In 1969, Superstudio took part in the Graz Trigon Biennial with a project called Continuous Monument, conceiving a discourse – pushed to the limit – dealing with the possibilities of architecture as a critical means. This event marked the success of the group, critically supported by Koolhaas, Isozaki, and Jencks and, in its vision on a world scale, it unleashed the imagination. It is the representation in parts of a huge, smooth and reflecting surface, maybe made of glass, which indifferently crosses natural and urban landscapes, and which is able to disclose – besides the work method used by Superstudio and its possible message – the mysterious strength of the project: the reading of an on-going political and social process, its symbolic application and the observation of its outcomes. Promoted by magazines Domus and Casabella, by the main international cultural institutions, and supported by the design industry, the group continued its work until the late 1970s, but its impact on architectural culture crosses the borders of the 20th century and manages to influence the current imaginary.
“Superarchitecture is the architecture of superproduction, superconsumption, superinducement to consumption, supermarket, superman and super gasoline,” as the young Florence architects from Superstudio and Archizoom groups claimed in the poster of the exhibition Superarchitettura.
Established in Florence in 1966 by a group of young architects (Adolfo Natalini, Cristiano Toraldo di Francia, Gian Piero Frassinelli, Roberto and Alessandro Magris and later Alessandro Poli), Superstudio was one of the founders of the so-called Radical Architecture (1966 – 1973) and it later engaged in an attempt of anthropological refoundation of architecture (1973 – 1978), which reached its peak with their participation in the Venice Biennale in 1978. The group’s critical work mainly developed through theoretical projects such as The Single Design (Histograms of Architecture, Catalogue of Villas, The Continuous Movement), The Twelve Ideal Cities and the film series Fundamental Acts (Life, Education, Ceremony, Love, Death).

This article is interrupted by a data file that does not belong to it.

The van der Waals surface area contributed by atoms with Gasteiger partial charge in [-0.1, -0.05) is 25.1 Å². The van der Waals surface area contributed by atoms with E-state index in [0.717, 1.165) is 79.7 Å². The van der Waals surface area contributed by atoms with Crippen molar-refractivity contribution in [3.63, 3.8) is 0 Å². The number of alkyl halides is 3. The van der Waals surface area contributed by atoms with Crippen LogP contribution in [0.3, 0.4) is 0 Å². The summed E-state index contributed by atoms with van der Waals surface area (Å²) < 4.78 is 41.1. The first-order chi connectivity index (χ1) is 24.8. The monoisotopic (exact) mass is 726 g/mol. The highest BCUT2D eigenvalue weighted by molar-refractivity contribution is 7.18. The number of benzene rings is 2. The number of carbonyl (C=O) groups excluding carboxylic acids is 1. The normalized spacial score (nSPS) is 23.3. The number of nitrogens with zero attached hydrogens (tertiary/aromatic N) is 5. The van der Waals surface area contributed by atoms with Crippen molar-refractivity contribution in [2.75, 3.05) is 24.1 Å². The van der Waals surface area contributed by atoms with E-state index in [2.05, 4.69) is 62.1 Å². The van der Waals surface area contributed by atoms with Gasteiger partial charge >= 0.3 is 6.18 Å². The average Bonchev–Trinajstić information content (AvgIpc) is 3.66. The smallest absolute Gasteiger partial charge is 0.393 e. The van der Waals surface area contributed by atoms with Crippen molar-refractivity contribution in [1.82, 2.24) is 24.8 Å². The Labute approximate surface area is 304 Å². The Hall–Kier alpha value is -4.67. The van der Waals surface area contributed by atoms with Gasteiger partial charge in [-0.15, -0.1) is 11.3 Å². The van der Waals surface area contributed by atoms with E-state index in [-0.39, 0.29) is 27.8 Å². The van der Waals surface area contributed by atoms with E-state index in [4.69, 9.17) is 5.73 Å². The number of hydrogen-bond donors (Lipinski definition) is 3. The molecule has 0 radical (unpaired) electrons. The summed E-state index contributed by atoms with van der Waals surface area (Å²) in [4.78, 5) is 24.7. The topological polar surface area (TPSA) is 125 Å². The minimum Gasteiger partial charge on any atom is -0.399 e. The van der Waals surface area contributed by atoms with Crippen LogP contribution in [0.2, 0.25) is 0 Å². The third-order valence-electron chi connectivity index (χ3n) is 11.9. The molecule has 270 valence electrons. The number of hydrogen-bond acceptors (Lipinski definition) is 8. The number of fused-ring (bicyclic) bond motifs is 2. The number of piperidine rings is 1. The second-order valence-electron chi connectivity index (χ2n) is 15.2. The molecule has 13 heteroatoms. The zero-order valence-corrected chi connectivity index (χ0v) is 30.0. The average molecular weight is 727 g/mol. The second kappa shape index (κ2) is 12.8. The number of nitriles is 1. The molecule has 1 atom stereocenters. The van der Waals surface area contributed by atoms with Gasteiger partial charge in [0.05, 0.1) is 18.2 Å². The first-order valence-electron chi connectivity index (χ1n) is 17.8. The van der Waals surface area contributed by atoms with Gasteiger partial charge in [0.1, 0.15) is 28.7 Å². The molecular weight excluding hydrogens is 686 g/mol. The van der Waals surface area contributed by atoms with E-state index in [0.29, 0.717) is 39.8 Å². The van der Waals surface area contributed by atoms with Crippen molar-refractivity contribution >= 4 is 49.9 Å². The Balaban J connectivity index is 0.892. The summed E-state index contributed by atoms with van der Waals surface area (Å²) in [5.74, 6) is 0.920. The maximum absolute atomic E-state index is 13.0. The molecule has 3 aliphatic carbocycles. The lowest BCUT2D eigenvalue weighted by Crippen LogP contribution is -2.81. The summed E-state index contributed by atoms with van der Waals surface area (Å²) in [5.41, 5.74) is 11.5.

Between 1973 and 1975, the group was involved in the Global Tools, a system of workshops to develop collective creativity. From 1973 to 1978, it returned to architecture and devoted to research and education, working on the Extra-Urban Material Culture. In this latter period, the members of the group defined their own lines of research. After the official end of Superstudio, they never lost contact, and after 2001, with the creation of the Superstudio Archive, they engaged in a large programme of exhibitions and publications.
The group held many solo exhibitions and took part in several collective exhibitions, giving evidence of its intention to establish a dialogue not only through publications and education, but also through works, films, objects and set-ups. Here are some of the most significant ones: Italy. The New Domestic Landscape, Museum of Modern Art, New York, 1972; Mindscapes, Sottsass & Superstudio, Walker Art Center, Minneapolis (and six other US museums), 1973; Superstudio Fragmente aus einem personlichen Museum, Neue Galerie Graz, Galerie nach St. Stephan Wien, Galerie in Taxis Palais, Innsbruck; Superstudio Metaphors an allegories, Israel Museum, Jerusalem, 1982; Superstudio 1966-82, Galleria dell’Accademia, Florence, 1982; Life Without Objects, Design Museum, London, 2003 – Pratt Manhattan Gallery, NYV, 2003 – Storefront, NYC, 2003 – Art Center, Pasadena, 2004 – Vleeshal & Zeeuws Museums, Middelburg, 2004; Superstudio Backstage 19966-1978, Fondazione Peschiera, Pesaro, 2013.
Superstudio’s works are included in the collections of several international museums: the Museum of Modern Art (MoMA, New York); the Israel Museum (Jerusalem); the Deutsches Architekturmuseum (Frankfurt); the Centre Pompidou (Paris) and the MAXXI (Rome).